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Signals are most often used to wake up a task upon the occurrence of some
external event.  Applications call the Exec Wait() function, directly or
indirectly, in order to enter a wait state until some external event
triggers a signal which awakens the task.

Though signals are usually not used to interrupt an executing task, they
can be used this way.  Task exceptions, described in the "Exec Tasks"
chapter, allow signals to act as a task-local interrupt.

The Wait() function specifies the set of signals that will wake up the
task and then puts the task to sleep (into the waiting state).

    ULONG Wait( ULONG signalSet );

Any one signal or any combination of signals from this set are sufficient
to awaken the task.  Wait() returns a mask indicating which signals
satisfied the Wait() call.  Note that when signals are used in conjunction
with a message port, a set signal bit does not necessarily mean that there
is a message at the message port.  See the "Exec Messages and Ports"
chapter for details about proper handling of messages.

Because tasks (and interrupts) normally execute asynchronously, it is
often possible to receive a particular signal before a task actually
Wait()s for it.  In such cases the Wait() will be immediately satisfied,
and the task will not be put to sleep.

The Wait() function implicitly clears those signal bits that satisfied the
wait condition.  This effectively resets those signals for reuse.
However, keep in mind that a task might get more signals while it is still
processing the previous signal.  If the same signal is received multiple
times and the signal bit is not cleared between them, some signals will go

Be aware that using Wait() will break a Forbid() or Disable() state.
Wait() cannot be used in supervisor mode or within interrupts.

A task may Wait() for a combination of signal bits and will wake up when
any of the signals occur.  Wait() returns a signal mask specifying which
signal or signals were received.  Usually the program must check the
returned mask for each signal it was waiting on and take the appropriate
action for each that occurred.  The order in which these bits are checked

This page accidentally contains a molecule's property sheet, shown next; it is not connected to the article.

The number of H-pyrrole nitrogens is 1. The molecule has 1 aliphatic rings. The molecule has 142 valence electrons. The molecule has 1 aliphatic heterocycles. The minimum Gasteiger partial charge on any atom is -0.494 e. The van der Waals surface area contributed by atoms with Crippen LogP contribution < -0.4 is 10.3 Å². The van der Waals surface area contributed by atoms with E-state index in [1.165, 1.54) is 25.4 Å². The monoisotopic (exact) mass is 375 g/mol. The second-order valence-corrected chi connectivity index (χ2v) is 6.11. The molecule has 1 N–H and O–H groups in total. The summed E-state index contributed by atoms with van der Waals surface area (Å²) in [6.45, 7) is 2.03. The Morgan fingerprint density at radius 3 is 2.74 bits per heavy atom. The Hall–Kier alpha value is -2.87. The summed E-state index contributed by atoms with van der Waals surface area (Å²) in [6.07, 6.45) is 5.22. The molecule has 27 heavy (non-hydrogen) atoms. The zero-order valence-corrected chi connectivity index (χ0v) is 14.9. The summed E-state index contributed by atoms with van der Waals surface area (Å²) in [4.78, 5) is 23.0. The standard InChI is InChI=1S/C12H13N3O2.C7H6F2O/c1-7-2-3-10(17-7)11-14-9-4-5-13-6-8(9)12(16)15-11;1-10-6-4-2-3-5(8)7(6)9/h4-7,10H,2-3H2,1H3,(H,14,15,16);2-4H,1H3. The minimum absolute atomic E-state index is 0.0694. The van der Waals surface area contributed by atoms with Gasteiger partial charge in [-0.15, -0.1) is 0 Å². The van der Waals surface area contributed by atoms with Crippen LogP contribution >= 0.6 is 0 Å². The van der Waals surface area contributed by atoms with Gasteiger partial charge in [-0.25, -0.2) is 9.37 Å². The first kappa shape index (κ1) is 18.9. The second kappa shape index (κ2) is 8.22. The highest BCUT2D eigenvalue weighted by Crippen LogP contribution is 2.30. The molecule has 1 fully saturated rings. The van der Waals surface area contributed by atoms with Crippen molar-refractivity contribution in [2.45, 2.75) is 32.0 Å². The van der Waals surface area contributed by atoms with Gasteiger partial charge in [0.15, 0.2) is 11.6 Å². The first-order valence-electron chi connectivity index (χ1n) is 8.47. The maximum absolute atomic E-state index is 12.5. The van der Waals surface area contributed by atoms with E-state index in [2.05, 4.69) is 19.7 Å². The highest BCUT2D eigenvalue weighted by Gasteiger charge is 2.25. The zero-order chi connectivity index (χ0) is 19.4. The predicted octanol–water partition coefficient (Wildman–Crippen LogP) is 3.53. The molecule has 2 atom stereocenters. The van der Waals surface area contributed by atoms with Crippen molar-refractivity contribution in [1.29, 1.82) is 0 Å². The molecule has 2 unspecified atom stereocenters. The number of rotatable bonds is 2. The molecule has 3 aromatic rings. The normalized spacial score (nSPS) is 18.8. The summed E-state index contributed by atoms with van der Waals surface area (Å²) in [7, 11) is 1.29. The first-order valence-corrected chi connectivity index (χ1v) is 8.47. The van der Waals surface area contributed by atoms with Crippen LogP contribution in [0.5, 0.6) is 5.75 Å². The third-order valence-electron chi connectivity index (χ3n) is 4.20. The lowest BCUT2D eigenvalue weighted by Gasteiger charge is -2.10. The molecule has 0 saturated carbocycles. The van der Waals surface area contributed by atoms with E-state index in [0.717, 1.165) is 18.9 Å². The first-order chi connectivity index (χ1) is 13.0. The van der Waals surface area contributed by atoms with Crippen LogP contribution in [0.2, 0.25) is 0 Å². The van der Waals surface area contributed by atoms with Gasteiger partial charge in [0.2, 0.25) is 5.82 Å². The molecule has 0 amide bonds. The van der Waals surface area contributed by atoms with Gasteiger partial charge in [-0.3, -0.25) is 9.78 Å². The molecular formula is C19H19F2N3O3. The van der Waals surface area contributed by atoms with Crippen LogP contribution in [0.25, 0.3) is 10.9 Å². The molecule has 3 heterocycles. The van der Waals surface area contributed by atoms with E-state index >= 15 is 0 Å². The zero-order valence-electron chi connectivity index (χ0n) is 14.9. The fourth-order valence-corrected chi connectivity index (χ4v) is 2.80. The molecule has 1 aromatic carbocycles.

is often important.

Here is a hypothetical example of a process that is using the console and
timer devices, and is waiting for a message from either device and a
possible break character issued by the user:

    consoleSignal = 1L << ConsolePort->mp_SigBit;
    timerSignal   = 1L << TimerPort->mp_SigBit;
    userSignal    = SIGBREAKF_CTRL_C;         /* Defined in <dos/dos.h> */

    signals = Wait(consoleSignal | timerSignal | userSignal);

    if (signals & consoleSignal)
        printf("new character\n");

    if (signals & timeOutSignal)

    if (signals & userSignal)
        printf("User Ctrl-C Abort\n");

This code will put the task to sleep waiting for a new character, or the
expiration of a time period, or a Ctrl-C break character issued by the
user.  Notice that this code checks for an incoming character signal
before checking for a timeout.  Although a program can check for the
occurrence of a particular event by checking whether its signal has
occurred, this may lead to busy wait polling.  Such polling is wasteful of
the processor and is usually harmful to the proper function of the Amiga
system.  However, if a program needs to do constant processing and also
check signals (a compiler for example) SetSignal(0,0) can be used to get a
copy of your task's current signals.

    ULONG SetSignal( ULONG newSignals, ULONG signalSet );

SetSignal() can also be used to set or clear the state of the signals.
Implementing this can be dangerous and should generally not be done. The
following fragment illustrates a possible use of SetSignal().

    signals = SetSignal(0,0);           /* Get current state of signals */

    if (signals & SIGBREAKF_CTRL_C)     /* Check for Ctrl-C.           */
        printf("Break\n");              /* Ctrl-C signal has been set. */
        SetSignal(0, SIGBREAKF_CTRL_C)  /* Clear Ctrl-C signal.        */

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